The military-industrial complex’s vast resources give it a lot of pull. Companies such as Boeing and Lockheed-Martin use their profits to land contract after contract. These companies, as well as the military itself, create jobs in various communities across our country. The manufacturing of pandemic equipment doesn’t have a similar economic reach.

There must be a demand from our citizenry for a stronger PHS and for the ability to manufacture health-related equipment here. Jobs would be created in the manufacturing process and some of the companies that manufacture arms could move to manufacturing healthcare equipment. We must put public needs above the private profit of companies that want to offshore manufacturing and continue with the cycle of economic activity related to the military-industrial complex. This simple thought represents an idea that a more social-democratic America should embrace!

Jason Sibert is the executive director of the Peace Economy Project in St. Louis. He was elected to the SD USA National Committee on April 15.  Congratulations, Jason!


Our country, and the world in general, has been turned upside down by the Covid-19 pandemic.

Healthcare workers, retail workers (at least anyone working for a retailer who sells groceries) and workers for a few other sectors deemed essential are busy. However, the social distancing required to fight the pandemic has thrown millions out of work. Some are expecting Great Depression-type unemployment within weeks.

The crises also have given us plenty of information on how flawed our view of security has been. For some time, we’ve been content to spend lots of money on military hardware of all sorts – conventional and nuclear – and these items are useless in the fight against Covid-19. What our country needs is a more robust public health service to fight future pandemics. The Army has constructed a field hospital in New York City and the Navy hospital ship, the U.S.S. Comfort, is in the NYC area to admit non-Covid-19 patients. We have no choice at this time but to use the military to fight this pandemic, but if we had a more robust public health infrastructure then we could manage similar crises without the intervention of the military.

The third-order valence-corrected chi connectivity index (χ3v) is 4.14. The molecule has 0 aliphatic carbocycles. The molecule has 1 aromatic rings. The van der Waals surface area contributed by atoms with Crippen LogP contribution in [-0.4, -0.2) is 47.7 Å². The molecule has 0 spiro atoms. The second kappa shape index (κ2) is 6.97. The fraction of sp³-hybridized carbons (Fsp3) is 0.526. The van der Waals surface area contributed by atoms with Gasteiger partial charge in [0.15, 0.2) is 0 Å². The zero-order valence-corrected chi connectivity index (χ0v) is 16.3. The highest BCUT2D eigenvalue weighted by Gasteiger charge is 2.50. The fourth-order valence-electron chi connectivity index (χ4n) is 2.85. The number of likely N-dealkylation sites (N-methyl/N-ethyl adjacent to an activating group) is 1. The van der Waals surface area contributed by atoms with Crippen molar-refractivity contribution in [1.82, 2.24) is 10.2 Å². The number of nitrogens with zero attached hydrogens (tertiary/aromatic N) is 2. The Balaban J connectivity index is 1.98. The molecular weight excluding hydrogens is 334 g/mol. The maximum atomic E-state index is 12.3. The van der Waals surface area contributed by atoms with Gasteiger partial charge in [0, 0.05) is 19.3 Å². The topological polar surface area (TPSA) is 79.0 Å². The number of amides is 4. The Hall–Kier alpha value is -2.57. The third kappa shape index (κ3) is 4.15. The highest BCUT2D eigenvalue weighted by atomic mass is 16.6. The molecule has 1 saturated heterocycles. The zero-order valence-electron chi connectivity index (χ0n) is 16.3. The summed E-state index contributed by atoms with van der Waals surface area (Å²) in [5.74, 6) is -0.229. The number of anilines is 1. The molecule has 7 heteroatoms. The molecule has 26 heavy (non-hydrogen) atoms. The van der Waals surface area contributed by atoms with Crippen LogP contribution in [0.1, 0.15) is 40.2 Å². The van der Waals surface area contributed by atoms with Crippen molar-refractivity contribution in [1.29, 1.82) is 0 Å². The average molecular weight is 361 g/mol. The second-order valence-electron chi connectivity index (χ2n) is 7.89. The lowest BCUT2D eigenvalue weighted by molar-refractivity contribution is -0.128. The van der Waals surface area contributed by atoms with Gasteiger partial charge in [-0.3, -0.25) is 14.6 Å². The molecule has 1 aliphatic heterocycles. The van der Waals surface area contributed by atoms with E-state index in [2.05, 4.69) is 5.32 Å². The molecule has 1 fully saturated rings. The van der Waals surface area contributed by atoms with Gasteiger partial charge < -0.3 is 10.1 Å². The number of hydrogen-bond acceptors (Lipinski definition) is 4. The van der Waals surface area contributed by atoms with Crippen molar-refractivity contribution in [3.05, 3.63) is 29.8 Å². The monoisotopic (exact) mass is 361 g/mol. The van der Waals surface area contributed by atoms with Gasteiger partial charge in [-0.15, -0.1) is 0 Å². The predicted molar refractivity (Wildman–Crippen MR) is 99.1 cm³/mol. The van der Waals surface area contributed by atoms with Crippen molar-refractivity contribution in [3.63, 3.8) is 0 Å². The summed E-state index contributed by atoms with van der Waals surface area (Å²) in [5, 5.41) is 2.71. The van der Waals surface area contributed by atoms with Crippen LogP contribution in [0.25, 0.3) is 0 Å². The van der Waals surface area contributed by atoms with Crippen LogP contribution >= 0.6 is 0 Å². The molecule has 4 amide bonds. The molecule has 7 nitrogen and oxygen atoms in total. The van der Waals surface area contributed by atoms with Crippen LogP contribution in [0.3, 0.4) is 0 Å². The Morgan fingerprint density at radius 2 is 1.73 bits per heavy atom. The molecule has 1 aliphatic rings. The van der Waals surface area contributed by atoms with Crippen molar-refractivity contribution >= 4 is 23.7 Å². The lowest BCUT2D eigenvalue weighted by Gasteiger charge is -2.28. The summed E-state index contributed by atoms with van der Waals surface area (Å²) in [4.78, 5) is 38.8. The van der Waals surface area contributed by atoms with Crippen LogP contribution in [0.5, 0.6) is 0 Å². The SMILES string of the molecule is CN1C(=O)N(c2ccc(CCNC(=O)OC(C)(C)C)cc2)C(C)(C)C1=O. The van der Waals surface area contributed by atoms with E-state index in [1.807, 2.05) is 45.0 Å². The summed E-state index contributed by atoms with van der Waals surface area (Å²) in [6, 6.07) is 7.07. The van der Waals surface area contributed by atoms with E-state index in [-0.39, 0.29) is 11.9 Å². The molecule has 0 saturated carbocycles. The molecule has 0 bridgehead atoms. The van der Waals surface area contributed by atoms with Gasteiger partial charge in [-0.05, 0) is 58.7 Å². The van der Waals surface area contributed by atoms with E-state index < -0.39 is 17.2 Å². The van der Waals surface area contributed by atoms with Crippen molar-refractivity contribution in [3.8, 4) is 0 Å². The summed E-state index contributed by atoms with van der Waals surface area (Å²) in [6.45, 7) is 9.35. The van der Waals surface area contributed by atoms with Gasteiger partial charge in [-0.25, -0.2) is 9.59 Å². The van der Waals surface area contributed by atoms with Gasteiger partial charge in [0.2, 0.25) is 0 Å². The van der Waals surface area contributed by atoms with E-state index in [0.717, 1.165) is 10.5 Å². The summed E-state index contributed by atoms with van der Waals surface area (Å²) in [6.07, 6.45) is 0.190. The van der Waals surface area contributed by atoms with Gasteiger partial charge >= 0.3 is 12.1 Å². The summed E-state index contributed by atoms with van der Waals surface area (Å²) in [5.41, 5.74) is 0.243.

Our country’s public health service, the United States Public Health Service, is under the Department of Health and Human Services. The USPHS has a commissioned corps called the United States Public Health Service Commissioned Corps. Those in the service wear uniforms identical to the United States Navy or Coast Guard except that the Corps’ uniforms bear a different insignia. The Corps’ primary mission is the protection, promotion and advancement of the health and safety of the general public. The most well-known person in the public health service is the Surgeon General who always wears the Corps’ uniform in front of the media.

Some in the Pentagon questioned the use of military personnel in a pandemic that impacted primarily the civilian community. A stronger and larger public health service would be capable of building field hospitals in a pandemic, assisting other hospitals, and coordinating and disseminating scientific information relevant to the public at large. Currently, the USPHS has just commissioned officers while the military has warrant officers and enlisted personnel. A larger service would employ nurses of all types (registered and licensed practical nurses) as well as nurses’ aides and administrative workers. Aides, L.P.N.’s and administrative workers would constitute the enlisted corps.